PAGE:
Well, it's the lead-in line that is most important. I'm drumming that into my son today as pulls his first all-nighter to finish his school essays. And this lead line is shocking! I think of the many ways this disease strikes us socially, and I can't help but write this quick-yet catchy title.
All of us have felt the cultural impact of CD food socialization, and that alone would justify the phrase. Even now, when I write on the social aspects of this disease I have to stop myself from delving to the dregs and using bad metaphors and similes that fit a social disease, (communal sharing). Hey, it's not my fault, but I did refrain from writing the worst of them.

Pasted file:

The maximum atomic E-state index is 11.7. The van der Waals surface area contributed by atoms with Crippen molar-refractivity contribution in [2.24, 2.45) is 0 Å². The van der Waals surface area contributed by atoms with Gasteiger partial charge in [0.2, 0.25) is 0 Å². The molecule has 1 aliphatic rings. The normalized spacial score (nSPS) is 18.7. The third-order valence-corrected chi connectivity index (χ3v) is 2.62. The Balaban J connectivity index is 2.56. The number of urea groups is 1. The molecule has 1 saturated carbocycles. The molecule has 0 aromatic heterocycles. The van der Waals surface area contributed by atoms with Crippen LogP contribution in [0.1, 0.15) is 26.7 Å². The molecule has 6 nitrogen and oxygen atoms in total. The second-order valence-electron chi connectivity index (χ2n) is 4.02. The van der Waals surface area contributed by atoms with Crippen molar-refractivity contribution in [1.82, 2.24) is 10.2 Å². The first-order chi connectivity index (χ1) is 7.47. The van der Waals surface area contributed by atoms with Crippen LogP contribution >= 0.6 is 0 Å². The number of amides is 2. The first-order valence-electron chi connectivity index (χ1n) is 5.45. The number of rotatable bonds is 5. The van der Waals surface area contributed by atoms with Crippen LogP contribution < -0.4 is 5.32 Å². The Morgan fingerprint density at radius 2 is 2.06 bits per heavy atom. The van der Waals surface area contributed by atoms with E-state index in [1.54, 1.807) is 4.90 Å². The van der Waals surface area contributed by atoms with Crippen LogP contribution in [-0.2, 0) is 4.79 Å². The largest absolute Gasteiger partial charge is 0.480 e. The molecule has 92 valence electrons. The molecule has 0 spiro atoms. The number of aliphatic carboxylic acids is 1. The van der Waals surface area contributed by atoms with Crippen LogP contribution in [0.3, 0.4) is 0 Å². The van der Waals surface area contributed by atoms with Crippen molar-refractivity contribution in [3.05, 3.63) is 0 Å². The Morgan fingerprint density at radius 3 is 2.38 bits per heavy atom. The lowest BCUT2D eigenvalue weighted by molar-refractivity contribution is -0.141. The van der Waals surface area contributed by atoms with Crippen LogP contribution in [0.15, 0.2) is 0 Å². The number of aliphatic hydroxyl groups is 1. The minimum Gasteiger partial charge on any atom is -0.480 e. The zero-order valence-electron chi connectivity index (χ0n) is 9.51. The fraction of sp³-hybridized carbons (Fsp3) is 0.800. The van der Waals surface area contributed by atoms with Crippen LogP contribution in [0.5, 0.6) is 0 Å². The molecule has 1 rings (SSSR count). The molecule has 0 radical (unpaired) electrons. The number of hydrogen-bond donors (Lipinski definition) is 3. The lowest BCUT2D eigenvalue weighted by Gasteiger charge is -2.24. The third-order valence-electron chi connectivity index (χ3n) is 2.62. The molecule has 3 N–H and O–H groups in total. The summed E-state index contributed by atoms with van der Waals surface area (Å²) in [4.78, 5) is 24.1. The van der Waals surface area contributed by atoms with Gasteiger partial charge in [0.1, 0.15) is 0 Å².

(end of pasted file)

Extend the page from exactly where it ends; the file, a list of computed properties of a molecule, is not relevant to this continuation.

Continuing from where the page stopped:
But today, I'm talking shame.
For some people, this disease is treated as shameful as a communicable one. And that's not fair. Many of us can't even say the words out loud, and certainly not to people as a new topic of conversation. I hear this over and over again, "I just keep it quiet." "When it comes up, I try to change the subject as quick as possible." "I don't like people to know that I'm a celiac." "I don't know how to explain it." "They just don't understand." They can't and maybe we aren't really ready to respond. It's hard to put you and your disease out there, so we suffer in silence.
I know it's hard to say, "Let's discuss poop." Which is somehow where my conversation topics end up. but by not preparing ourselves to answer questions that come up, we further complicate this disease.
It's hard to become an advocate, but to help you, to help us, to help each other, we need to be ready to be open, to answer, and yes, once in a while even discuss Celiac, the social disease.
Common questions and easy answers?